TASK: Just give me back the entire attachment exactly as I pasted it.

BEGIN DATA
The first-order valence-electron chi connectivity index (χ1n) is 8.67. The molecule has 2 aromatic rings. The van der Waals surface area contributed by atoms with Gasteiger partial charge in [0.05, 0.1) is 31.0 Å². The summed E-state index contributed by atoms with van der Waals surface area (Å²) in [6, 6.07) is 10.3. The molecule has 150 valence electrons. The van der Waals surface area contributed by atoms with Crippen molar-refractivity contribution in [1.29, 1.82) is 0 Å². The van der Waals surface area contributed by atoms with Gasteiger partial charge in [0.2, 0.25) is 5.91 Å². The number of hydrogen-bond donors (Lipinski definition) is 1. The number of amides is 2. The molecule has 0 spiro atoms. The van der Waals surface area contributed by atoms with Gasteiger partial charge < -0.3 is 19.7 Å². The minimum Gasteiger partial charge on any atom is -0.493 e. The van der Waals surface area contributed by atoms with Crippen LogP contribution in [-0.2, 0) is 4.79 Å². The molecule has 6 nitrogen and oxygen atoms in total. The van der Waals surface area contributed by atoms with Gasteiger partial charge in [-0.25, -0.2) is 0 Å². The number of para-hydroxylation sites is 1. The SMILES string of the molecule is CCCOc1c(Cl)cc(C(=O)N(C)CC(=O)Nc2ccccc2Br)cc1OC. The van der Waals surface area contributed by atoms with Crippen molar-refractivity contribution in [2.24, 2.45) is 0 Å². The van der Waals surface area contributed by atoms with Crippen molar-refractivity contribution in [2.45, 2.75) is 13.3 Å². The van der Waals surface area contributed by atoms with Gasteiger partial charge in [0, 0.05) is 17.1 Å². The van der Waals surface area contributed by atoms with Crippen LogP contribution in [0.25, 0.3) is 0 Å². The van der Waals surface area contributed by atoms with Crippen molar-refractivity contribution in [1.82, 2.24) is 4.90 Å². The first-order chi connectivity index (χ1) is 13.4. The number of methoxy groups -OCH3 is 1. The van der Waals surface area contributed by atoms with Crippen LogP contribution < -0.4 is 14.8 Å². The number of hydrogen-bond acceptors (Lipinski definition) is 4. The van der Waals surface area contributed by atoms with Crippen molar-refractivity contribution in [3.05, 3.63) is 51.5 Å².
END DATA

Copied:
The first-order valence-electron chi connectivity index (χ1n) is 8.67. The molecule has 2 aromatic rings. The van der Waals surface area contributed by atoms with Gasteiger partial charge in [0.05, 0.1) is 31.0 Å². The summed E-state index contributed by atoms with van der Waals surface area (Å²) in [6, 6.07) is 10.3. The molecule has 150 valence electrons. The van der Waals surface area contributed by atoms with Crippen molar-refractivity contribution in [1.29, 1.82) is 0 Å². The van der Waals surface area contributed by atoms with Gasteiger partial charge in [0.2, 0.25) is 5.91 Å². The number of hydrogen-bond donors (Lipinski definition) is 1. The number of amides is 2. The molecule has 0 spiro atoms. The van der Waals surface area contributed by atoms with Gasteiger partial charge < -0.3 is 19.7 Å². The minimum Gasteiger partial charge on any atom is -0.493 e. The van der Waals surface area contributed by atoms with Crippen LogP contribution in [-0.2, 0) is 4.79 Å². The molecule has 6 nitrogen and oxygen atoms in total. The van der Waals surface area contributed by atoms with Gasteiger partial charge in [-0.25, -0.2) is 0 Å². The number of para-hydroxylation sites is 1. The SMILES string of the molecule is CCCOc1c(Cl)cc(C(=O)N(C)CC(=O)Nc2ccccc2Br)cc1OC. The van der Waals surface area contributed by atoms with Crippen molar-refractivity contribution in [2.24, 2.45) is 0 Å². The van der Waals surface area contributed by atoms with Crippen molar-refractivity contribution in [2.45, 2.75) is 13.3 Å². The van der Waals surface area contributed by atoms with Gasteiger partial charge in [0, 0.05) is 17.1 Å². The van der Waals surface area contributed by atoms with Crippen LogP contribution in [0.25, 0.3) is 0 Å². The van der Waals surface area contributed by atoms with Crippen molar-refractivity contribution in [1.82, 2.24) is 4.90 Å². The first-order chi connectivity index (χ1) is 13.4. The number of methoxy groups -OCH3 is 1. The van der Waals surface area contributed by atoms with Crippen LogP contribution < -0.4 is 14.8 Å². The number of hydrogen-bond acceptors (Lipinski definition) is 4. The van der Waals surface area contributed by atoms with Crippen molar-refractivity contribution in [3.05, 3.63) is 51.5 Å².